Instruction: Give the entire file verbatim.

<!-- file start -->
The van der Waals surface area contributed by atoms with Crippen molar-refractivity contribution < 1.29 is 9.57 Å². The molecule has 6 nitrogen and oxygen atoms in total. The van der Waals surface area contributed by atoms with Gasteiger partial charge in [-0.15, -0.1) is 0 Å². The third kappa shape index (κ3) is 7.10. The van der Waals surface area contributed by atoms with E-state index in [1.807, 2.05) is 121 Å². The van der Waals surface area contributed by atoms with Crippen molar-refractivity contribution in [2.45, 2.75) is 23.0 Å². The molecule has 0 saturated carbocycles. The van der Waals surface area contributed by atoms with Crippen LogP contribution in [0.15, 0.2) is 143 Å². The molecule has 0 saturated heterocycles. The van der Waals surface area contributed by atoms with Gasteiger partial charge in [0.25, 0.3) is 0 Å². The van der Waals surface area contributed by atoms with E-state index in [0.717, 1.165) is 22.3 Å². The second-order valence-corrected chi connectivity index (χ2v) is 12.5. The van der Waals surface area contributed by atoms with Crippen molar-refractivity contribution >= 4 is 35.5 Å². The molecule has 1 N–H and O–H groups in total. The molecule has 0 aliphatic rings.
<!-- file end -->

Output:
The van der Waals surface area contributed by atoms with Crippen molar-refractivity contribution < 1.29 is 9.57 Å². The molecule has 6 nitrogen and oxygen atoms in total. The van der Waals surface area contributed by atoms with Gasteiger partial charge in [-0.15, -0.1) is 0 Å². The third kappa shape index (κ3) is 7.10. The van der Waals surface area contributed by atoms with E-state index in [1.807, 2.05) is 121 Å². The van der Waals surface area contributed by atoms with Crippen molar-refractivity contribution in [2.45, 2.75) is 23.0 Å². The molecule has 0 saturated carbocycles. The van der Waals surface area contributed by atoms with Crippen LogP contribution in [0.15, 0.2) is 143 Å². The molecule has 0 saturated heterocycles. The van der Waals surface area contributed by atoms with Gasteiger partial charge in [0.25, 0.3) is 0 Å². The van der Waals surface area contributed by atoms with E-state index in [0.717, 1.165) is 22.3 Å². The second-order valence-corrected chi connectivity index (χ2v) is 12.5. The van der Waals surface area contributed by atoms with Crippen molar-refractivity contribution >= 4 is 35.5 Å². The molecule has 1 N–H and O–H groups in total. The molecule has 0 aliphatic rings.